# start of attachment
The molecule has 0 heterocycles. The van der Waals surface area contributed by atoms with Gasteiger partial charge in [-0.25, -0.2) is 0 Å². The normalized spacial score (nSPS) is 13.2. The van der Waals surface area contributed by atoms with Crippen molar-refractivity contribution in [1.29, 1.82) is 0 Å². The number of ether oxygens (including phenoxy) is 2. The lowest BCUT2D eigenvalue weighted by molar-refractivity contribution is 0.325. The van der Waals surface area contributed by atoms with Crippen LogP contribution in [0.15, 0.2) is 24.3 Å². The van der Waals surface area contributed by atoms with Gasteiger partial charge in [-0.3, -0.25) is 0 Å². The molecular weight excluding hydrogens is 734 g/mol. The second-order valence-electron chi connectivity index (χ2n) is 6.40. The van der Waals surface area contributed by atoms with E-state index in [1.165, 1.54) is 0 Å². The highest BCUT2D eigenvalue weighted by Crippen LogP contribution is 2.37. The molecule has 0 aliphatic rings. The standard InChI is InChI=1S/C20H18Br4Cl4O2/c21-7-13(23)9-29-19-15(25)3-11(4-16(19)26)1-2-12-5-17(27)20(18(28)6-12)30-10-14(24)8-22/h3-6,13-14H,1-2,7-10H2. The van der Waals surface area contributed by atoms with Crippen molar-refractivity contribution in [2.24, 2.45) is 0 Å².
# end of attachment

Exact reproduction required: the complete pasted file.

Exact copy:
The molecule has 0 heterocycles. The van der Waals surface area contributed by atoms with Gasteiger partial charge in [-0.25, -0.2) is 0 Å². The normalized spacial score (nSPS) is 13.2. The van der Waals surface area contributed by atoms with Crippen molar-refractivity contribution in [1.29, 1.82) is 0 Å². The number of ether oxygens (including phenoxy) is 2. The lowest BCUT2D eigenvalue weighted by molar-refractivity contribution is 0.325. The van der Waals surface area contributed by atoms with Crippen LogP contribution in [0.15, 0.2) is 24.3 Å². The van der Waals surface area contributed by atoms with Gasteiger partial charge in [-0.3, -0.25) is 0 Å². The molecular weight excluding hydrogens is 734 g/mol. The second-order valence-electron chi connectivity index (χ2n) is 6.40. The van der Waals surface area contributed by atoms with E-state index in [1.165, 1.54) is 0 Å². The highest BCUT2D eigenvalue weighted by Crippen LogP contribution is 2.37. The molecule has 0 aliphatic rings. The standard InChI is InChI=1S/C20H18Br4Cl4O2/c21-7-13(23)9-29-19-15(25)3-11(4-16(19)26)1-2-12-5-17(27)20(18(28)6-12)30-10-14(24)8-22/h3-6,13-14H,1-2,7-10H2. The van der Waals surface area contributed by atoms with Crippen molar-refractivity contribution in [2.24, 2.45) is 0 Å².